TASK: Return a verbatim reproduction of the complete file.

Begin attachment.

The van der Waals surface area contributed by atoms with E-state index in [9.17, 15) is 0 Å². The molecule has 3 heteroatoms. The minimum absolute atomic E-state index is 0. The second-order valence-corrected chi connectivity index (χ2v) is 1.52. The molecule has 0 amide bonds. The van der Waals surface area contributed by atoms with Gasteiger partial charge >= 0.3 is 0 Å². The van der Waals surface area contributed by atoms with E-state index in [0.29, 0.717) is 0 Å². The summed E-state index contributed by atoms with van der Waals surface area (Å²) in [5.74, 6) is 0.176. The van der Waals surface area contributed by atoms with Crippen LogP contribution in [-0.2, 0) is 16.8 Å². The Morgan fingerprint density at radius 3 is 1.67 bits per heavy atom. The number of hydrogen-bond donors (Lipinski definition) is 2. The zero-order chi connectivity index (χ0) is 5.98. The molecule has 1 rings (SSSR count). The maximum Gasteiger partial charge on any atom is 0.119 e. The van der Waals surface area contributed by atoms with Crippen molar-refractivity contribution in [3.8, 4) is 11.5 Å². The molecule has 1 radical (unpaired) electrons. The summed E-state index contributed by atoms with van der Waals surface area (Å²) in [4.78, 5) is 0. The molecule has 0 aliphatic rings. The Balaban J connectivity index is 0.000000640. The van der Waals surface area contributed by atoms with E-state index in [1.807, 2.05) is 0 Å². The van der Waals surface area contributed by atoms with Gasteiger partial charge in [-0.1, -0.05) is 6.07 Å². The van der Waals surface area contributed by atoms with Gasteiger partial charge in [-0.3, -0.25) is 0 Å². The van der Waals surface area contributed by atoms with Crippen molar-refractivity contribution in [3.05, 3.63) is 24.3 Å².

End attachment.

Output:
The van der Waals surface area contributed by atoms with E-state index in [9.17, 15) is 0 Å². The molecule has 3 heteroatoms. The minimum absolute atomic E-state index is 0. The second-order valence-corrected chi connectivity index (χ2v) is 1.52. The molecule has 0 amide bonds. The van der Waals surface area contributed by atoms with Gasteiger partial charge >= 0.3 is 0 Å². The van der Waals surface area contributed by atoms with E-state index in [0.29, 0.717) is 0 Å². The summed E-state index contributed by atoms with van der Waals surface area (Å²) in [5.74, 6) is 0.176. The van der Waals surface area contributed by atoms with Crippen LogP contribution in [-0.2, 0) is 16.8 Å². The Morgan fingerprint density at radius 3 is 1.67 bits per heavy atom. The number of hydrogen-bond donors (Lipinski definition) is 2. The zero-order chi connectivity index (χ0) is 5.98. The molecule has 1 rings (SSSR count). The maximum Gasteiger partial charge on any atom is 0.119 e. The van der Waals surface area contributed by atoms with Crippen molar-refractivity contribution in [3.8, 4) is 11.5 Å². The molecule has 1 radical (unpaired) electrons. The summed E-state index contributed by atoms with van der Waals surface area (Å²) in [4.78, 5) is 0. The molecule has 0 aliphatic rings. The Balaban J connectivity index is 0.000000640. The van der Waals surface area contributed by atoms with E-state index in [1.807, 2.05) is 0 Å². The van der Waals surface area contributed by atoms with Gasteiger partial charge in [-0.1, -0.05) is 6.07 Å². The van der Waals surface area contributed by atoms with Gasteiger partial charge in [-0.3, -0.25) is 0 Å². The van der Waals surface area contributed by atoms with Crippen molar-refractivity contribution in [3.05, 3.63) is 24.3 Å².